"Jane Eyre is a typical novel of its time"
Discuss this quotation, paying particular attention to the social, cultural and historical context within which it was published.
There are a large number of elements in the novel 'Jane Eyre' that are very typical of the way of life in the mid 19th century, and also of other novels at that time. Through the novel Charlotte Bronte puts across exactly the factors which were characteristic of the late 18th and 19th century: class and status both of women and of poor people; public health and illnesses at the time; religion, as well as the gothic elements which were particularly common in 18th/19th century books.
Outside even of the actual story, we see evidence historically of the status of women during the 18th and 19th century through the fact that because Charlotte Bronte was a woman, to get her novel published regardless of its quality - she was forced to use a male pseudonym, Currer Bell. This is a classic demonstration of how women at the time were seen as inferior to men and the sexist views that restricted them in the mid 19th century.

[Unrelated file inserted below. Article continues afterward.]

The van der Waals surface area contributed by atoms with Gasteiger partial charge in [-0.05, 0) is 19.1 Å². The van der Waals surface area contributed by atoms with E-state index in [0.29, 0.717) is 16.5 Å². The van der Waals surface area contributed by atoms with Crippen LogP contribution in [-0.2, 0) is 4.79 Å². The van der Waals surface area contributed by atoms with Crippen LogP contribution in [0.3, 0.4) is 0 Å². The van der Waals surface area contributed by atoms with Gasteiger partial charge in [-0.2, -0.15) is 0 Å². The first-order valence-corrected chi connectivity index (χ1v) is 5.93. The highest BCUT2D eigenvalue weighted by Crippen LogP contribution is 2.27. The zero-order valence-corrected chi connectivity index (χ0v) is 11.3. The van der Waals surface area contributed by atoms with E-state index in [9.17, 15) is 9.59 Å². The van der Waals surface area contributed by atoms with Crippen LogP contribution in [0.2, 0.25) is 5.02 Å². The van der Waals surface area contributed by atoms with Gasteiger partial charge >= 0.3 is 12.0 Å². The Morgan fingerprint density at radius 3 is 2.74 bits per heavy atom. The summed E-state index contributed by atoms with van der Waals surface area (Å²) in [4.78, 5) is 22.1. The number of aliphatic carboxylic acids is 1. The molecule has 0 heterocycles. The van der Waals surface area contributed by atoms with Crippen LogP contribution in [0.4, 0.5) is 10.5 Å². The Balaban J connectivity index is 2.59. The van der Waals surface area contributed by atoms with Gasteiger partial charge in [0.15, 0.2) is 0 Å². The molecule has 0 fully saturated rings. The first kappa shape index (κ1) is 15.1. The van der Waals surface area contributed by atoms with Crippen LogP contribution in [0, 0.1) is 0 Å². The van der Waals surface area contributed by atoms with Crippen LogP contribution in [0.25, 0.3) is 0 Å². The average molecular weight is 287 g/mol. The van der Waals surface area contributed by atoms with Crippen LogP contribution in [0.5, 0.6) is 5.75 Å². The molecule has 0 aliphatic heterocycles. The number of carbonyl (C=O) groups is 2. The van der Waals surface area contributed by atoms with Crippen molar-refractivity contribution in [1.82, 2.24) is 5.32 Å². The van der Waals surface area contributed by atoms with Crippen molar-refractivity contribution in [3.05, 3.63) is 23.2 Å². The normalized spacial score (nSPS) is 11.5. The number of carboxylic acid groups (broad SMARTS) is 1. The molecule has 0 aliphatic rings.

The second example of typicality in the novel is the "Red Room"; Charlotte Bronte uses the room to incorporate into the novel the gothic elements which were popular culturally at that time. Bronte puts the room across as a gothic, sinister omen through Jane's fear of it and the association she makes with it and her uncle's death. Further gothic elements are seen later in the novel through Bertha Mason.
Jane's arrival at Lowood introduces the reader to the appalling public health conditions which were customary to Bronte during her lifetime. It's likely that the death of Jane's close friend, Helen Burns is a depiction of the deaths of Charlotte Bronte's two sisters who both died at school from Tuberculosis too; and that Lowood itself is an illustration of the boarding school which Charlotte Bronte attended Cowan Wood, the... [continues]
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